About 58 minutes before MESSENGER's closest approach to Mercury, the NAC captured this close-up image of a portion of Mercury's surface imaged by spacecraft for the first time during this flyby. This image is one of 44 in a high-resolution NAC mosaic taken of the approaching crescent-shaped Mercury, as seen at lower resolution in the optical navigation images ( PIA11244 ) and the approach WAC color image set ( PIA11247 ). The features in the foreground, near the right side of the image, are close to the terminator, the line between the sunlit dayside and dark night side of the planet, so shadows are long and prominent. Two very long scarps are visible in this region, and the scarps appear to crosscut each other. The easternmost scarp also cuts through a crater, showing that it formed after the impact that created the crater. Other neighboring impact craters, such as in the upper left of this image, appear to be filled with smooth plains material. The MESSENGER team has only had a few hours to examine these intriguing features, and, currently, more images from the flyby are still streaming back to Earth.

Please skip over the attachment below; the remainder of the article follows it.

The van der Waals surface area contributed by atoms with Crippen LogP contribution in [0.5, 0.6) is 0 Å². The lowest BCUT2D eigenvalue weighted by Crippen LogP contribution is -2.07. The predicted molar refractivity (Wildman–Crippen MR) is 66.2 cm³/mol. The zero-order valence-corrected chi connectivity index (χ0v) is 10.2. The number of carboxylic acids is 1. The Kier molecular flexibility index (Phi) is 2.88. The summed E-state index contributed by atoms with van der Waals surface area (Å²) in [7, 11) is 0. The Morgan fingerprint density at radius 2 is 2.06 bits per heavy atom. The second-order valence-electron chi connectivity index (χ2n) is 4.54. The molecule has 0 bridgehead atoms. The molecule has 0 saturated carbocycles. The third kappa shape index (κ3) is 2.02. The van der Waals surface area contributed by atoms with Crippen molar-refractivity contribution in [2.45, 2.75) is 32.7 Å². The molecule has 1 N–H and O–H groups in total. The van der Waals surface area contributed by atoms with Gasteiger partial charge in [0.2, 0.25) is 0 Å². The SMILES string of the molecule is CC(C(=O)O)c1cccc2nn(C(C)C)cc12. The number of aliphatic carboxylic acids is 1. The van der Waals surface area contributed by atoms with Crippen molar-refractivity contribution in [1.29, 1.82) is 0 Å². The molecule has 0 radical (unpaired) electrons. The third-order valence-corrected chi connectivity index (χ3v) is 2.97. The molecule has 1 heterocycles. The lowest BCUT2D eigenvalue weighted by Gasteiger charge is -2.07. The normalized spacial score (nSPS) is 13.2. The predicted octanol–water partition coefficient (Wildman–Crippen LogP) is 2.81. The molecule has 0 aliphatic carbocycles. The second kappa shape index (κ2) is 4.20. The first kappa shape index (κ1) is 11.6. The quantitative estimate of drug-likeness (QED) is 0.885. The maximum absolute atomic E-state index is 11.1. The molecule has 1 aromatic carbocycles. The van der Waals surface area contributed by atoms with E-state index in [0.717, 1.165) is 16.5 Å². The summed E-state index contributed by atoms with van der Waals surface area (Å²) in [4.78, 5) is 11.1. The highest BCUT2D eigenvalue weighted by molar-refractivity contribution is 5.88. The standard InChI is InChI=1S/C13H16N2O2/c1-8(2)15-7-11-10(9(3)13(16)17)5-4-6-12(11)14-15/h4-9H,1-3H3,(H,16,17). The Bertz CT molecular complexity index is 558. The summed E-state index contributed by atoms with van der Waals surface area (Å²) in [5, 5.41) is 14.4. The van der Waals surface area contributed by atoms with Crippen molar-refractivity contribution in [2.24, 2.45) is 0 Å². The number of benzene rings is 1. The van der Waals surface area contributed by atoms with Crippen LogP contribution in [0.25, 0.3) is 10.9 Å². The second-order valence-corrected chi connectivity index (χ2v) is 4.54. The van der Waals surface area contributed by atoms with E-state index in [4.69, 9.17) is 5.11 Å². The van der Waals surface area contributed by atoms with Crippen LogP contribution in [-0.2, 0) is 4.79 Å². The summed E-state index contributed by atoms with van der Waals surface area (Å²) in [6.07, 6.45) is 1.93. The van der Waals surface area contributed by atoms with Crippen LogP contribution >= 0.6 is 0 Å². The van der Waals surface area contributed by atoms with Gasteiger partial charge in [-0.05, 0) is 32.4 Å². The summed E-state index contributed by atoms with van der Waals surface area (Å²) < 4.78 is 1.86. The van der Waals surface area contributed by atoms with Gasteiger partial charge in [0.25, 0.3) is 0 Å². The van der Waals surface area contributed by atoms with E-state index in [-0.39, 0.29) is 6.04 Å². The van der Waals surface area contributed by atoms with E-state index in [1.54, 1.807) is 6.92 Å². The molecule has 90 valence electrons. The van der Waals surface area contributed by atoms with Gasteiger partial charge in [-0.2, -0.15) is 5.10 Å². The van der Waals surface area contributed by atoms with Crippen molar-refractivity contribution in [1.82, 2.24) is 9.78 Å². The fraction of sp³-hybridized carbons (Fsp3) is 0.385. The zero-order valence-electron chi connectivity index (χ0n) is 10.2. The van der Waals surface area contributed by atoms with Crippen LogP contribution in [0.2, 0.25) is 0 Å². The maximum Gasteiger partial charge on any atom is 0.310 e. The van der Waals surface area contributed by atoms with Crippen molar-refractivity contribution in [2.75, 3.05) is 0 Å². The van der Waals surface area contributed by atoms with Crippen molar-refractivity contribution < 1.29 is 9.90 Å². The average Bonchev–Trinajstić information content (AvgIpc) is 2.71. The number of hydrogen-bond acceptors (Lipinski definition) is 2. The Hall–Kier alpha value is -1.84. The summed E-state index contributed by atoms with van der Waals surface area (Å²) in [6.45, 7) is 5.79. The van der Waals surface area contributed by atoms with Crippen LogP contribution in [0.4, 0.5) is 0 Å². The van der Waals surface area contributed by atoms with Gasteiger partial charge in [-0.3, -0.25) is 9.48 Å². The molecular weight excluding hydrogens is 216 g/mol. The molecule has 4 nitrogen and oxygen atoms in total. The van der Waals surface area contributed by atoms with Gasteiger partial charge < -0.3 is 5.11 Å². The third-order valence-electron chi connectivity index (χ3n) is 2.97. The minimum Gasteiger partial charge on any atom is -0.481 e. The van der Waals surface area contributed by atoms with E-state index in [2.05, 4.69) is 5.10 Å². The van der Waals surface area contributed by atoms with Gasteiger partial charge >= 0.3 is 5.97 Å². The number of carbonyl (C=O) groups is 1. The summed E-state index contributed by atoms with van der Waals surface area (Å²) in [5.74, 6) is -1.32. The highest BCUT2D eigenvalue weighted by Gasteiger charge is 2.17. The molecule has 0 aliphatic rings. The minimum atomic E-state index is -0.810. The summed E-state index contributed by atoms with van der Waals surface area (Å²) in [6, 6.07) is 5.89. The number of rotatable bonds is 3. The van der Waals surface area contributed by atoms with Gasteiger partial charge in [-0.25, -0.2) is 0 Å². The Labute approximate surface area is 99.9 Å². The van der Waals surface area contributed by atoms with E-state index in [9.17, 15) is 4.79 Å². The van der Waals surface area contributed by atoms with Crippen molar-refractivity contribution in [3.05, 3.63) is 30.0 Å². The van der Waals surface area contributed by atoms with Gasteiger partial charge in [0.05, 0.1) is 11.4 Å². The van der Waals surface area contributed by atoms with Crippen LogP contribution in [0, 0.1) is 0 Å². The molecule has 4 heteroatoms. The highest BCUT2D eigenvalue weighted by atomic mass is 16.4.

October 6, 2008
Image Mission Elapsed Time (MET): 131766396
Instrument: Narrow Angle Camera (NAC) of the Mercury Dual Imaging System (MDIS)
Resolution: about 0.5 kilometers/pixel (0.3 miles/pixel) in the upper right portion of the image
Scale: The crater near the upper right of the image is about 50 kilometers (30 miles) in diameter
Spacecraft Altitude: 17,100 kilometers (10,600 miles)
These images are from MESSENGER, a NASA Discovery mission to conduct the first orbital study of the innermost planet, Mercury. For information regarding the use of images, see the MESSENGER image use policy .
|Target Type||Earth||Planet, Sun|
|Instrument||Mercury Dual Imaging System (MDIS)|
|Extra Keywords||Crater, Grayscale, Shadow|
|Date in Caption||2008-10-06|
|Image Credit||NASA/Johns Hopkins University Applied Physics Laboratory/Carnegie Institution of Washington|